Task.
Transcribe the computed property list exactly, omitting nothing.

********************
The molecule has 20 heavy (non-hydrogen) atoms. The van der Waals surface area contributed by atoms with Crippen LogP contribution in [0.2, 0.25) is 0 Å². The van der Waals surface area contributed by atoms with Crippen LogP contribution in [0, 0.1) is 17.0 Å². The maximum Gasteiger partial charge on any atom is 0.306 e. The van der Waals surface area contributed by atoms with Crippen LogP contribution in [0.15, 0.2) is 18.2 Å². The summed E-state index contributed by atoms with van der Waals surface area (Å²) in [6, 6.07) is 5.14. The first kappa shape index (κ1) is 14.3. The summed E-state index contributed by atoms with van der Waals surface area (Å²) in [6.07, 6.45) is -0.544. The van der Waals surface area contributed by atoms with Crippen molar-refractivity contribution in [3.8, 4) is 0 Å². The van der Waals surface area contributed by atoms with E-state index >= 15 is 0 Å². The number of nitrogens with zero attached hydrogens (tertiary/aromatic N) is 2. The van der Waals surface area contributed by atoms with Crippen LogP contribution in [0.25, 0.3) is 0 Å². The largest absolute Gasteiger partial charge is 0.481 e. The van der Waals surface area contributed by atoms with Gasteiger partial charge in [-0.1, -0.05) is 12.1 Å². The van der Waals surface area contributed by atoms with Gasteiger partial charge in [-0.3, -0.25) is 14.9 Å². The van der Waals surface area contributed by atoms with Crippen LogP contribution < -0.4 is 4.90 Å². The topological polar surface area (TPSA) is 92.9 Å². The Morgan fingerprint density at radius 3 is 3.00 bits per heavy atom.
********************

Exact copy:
The molecule has 20 heavy (non-hydrogen) atoms. The van der Waals surface area contributed by atoms with Crippen LogP contribution in [0.2, 0.25) is 0 Å². The van der Waals surface area contributed by atoms with Crippen LogP contribution in [0, 0.1) is 17.0 Å². The maximum Gasteiger partial charge on any atom is 0.306 e. The van der Waals surface area contributed by atoms with Crippen LogP contribution in [0.15, 0.2) is 18.2 Å². The summed E-state index contributed by atoms with van der Waals surface area (Å²) in [6, 6.07) is 5.14. The first kappa shape index (κ1) is 14.3. The summed E-state index contributed by atoms with van der Waals surface area (Å²) in [6.07, 6.45) is -0.544. The van der Waals surface area contributed by atoms with Crippen molar-refractivity contribution in [3.8, 4) is 0 Å². The van der Waals surface area contributed by atoms with E-state index >= 15 is 0 Å². The number of nitrogens with zero attached hydrogens (tertiary/aromatic N) is 2. The van der Waals surface area contributed by atoms with Crippen LogP contribution in [0.25, 0.3) is 0 Å². The largest absolute Gasteiger partial charge is 0.481 e. The van der Waals surface area contributed by atoms with Gasteiger partial charge in [-0.1, -0.05) is 12.1 Å². The van der Waals surface area contributed by atoms with Gasteiger partial charge in [-0.3, -0.25) is 14.9 Å². The van der Waals surface area contributed by atoms with Crippen LogP contribution < -0.4 is 4.90 Å². The topological polar surface area (TPSA) is 92.9 Å². The Morgan fingerprint density at radius 3 is 3.00 bits per heavy atom.